Over the last decade, he has become interested in the bacterial immune system, CRISPR. He has explained, for example, the increased diversity of the leader-proximal spacer sequences in CRISPR as resulting from antigen selection pressure. He developed a physical model to study the dynamics of bacteria and phage coevolution. He quantified the impact of mutation and recombination on bacteria CRISPR recognition and phage evasion. He discovered an intriguing phase diagram of the phage extinction probability, mediated by the CRISPR system, that is more complex than that of the classical predator–prey model. He built on this work to review phage mechanisms of evasion from CRISPR-protected prokaryotes. He described how the CRISPR-Cas system is useful in biotechnology. He discussed examples in from cell lines and animal models, cell labeling and information storage, antibiotic resistance, and human therapeutics. He described how CRISPR makes efficient use of its limited repertoire to recognize as many different phages as possible.
Deem developed the generalized NK (GNK) model of protein evolution. Phil Anderson suggested in the 1980s that a spin glass model may describe the fitness landscape of life. Kauffman and Levin introduced the NK model as an instance of the spin glass model. Deem pointed out that biology is modular, and this modular structure must, therefore, be present in a theoretical description. The GNK model that Deem developed accounts for the formation of and interaction between secondary structures of a protein and for the presence of a protein active site or binding site. He used the GNK model to validate the performance of a new, hierarchical approach to protein molecular evolution.
The Michael W. Deem Rice group spent two decades developing and applying the GNK model. Deem used the GNK model to predict the usefulness of reduced alphabets in protein molecular evolution experiments. He computed the expected efficacy of vaccines with the GNK model, as a function of the difference between the vaccine and infecting virus. He showed that the pEpitope metric for antigenic distance correlates to a higher degree with H3N2 vaccine efficacy in humans than do the data from ferret animal models. He explained why original antigenic sin could occur, in the first theory to explain both positive and negative vaccine effectiveness. He used the GNK model to predict influenza H3N2 vaccine effectiveness; the predictions were within 10% of the data from human studies. He used the GNK model to predict immunity in an agent-based influenza epidemiology model, predicting epidemic progression in accordance with WHO data. He used the theory to predict the impact of vaccination strategy, time of vaccination, and extent of vaccination. He used the GNK model to look at autoimmune disease, describing how the immune system benefits from seemingly puzzling glassy dynamics-through alleviation of autoimmune disease.
Deem used the GNK model to identify new designs for a vaccine against the four viruses that cause dengue fever. He showed that immunodominance in the immune system can limit the T cell immunity generated by traditional vaccines. He showed that a novel multi-site vaccination provides excellent protection. Recent experiments have validated this strategy. Deem generalized the GNK model to T cell immunity and parametrized it on altered peptide ligand experiments. He predicted immunological averages and correlations. He applied the GNK model to T cell immunodominance data; the predictions were within the error bars of human vaccine data.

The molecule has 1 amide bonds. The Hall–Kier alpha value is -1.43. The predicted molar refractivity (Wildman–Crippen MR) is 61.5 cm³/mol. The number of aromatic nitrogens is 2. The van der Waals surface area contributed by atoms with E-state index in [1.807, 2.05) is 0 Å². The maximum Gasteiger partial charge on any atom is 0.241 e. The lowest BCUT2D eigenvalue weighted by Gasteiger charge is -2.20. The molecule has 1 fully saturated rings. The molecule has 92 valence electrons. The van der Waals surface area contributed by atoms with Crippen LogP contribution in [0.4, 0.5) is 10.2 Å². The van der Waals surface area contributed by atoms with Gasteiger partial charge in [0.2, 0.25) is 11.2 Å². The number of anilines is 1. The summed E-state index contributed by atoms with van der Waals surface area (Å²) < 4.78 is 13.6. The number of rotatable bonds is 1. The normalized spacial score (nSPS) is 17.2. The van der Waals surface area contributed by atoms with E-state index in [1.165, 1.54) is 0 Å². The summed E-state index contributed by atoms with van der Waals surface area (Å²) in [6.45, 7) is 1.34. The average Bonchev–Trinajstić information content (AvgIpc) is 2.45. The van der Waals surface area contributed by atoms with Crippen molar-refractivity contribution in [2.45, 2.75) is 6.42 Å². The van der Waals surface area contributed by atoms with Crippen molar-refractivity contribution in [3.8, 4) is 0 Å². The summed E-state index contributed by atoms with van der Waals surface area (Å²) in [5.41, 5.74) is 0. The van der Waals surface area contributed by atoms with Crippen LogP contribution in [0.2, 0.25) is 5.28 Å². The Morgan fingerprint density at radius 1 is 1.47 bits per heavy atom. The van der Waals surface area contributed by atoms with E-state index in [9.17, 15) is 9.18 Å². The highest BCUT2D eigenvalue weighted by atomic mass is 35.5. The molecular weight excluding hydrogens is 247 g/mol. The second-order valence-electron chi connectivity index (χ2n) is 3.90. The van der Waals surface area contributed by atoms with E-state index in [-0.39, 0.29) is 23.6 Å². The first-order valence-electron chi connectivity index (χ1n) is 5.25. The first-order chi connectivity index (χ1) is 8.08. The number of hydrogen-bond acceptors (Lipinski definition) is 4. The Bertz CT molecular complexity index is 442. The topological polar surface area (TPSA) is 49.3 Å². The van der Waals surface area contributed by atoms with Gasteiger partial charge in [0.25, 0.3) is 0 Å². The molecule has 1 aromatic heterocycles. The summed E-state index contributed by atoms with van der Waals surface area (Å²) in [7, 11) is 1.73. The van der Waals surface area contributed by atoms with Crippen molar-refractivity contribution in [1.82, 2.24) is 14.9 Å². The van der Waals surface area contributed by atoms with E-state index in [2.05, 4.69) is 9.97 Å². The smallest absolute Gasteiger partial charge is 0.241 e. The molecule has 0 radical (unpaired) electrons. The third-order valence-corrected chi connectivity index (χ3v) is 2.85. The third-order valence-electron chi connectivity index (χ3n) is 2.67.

He extended this work to look at the pressure on HIV to escape from the immune system. He suggested an approach to corral the virus with several vaccines to prevent escape from the immune system.
He used the GNK model to examine the T cell response to cancer. He put forward a mechanism that explains the immunodominance which occurs in cancer vaccine studies is as a result of competition for access to antigen in the body's lymph nodes. He made a quantitative comparison of GNK model predictions to specific lysis data. From this theory, he evaluated the multi-site vaccination strategy. He further used the GNK model to predict tumor escape and immune elimination probabilities as a function of expressed epitopes and vaccination strategy. He showed that allele loss is more significant than point mutation for tumor escape.
Michael W Deem developed the widely-used DIFFAX and ZEFSA methods for solving zeolite crystal structures from powder diffraction data. These tools are applicable to natural zeolites and synthetic zeolites. He provided the first atomistic simulations, as a step for fundamental understanding, of silica nucleation under zeolite synthesis conditions. More recently he developed a database of predicted zeolite-like frameworks that contains over 4 million structures. The database is offered as a tool for the zeolite material community, and it is part of the predicted crystallography open database (PCOD). Researchers are currently exploring the possibilities that this database contains. Researchers are identifying structures with promising properties in carbon capture, adsorption, and catalysis for further modeling and targeted synthesis. This database of molecular sieves greatly expands the possibilites for a new synthetic zeolite. Michael Deem developed a method to discover chemically-synthesizable organic structure directing agents (OSDAs) for zeolites. He applied this approach to find new molecules for the synthesis of several zeolites, including chiral zeolites. He further extended this approach to optimize linkers in metal organic frameworks (MOFs) for maximal gas storage. He remains interested in these areas of materials chemistry.
Michael Deem has contributed a number of fundamental advances to statistical mechanics. He developed an efficient, recursive formalism for calculating diffraction patterns from faulted crystals. He showed that Monte Carlo simulation requires balance, not detailed balance as commonly assumed. He developed the parallel tempering method for materials simulations. He developed the coherent states quantum field theory for chemical reactions in disordered media. He developed the coherent states formalism for evolution. He invented the hierarchical spin glass models for evolution.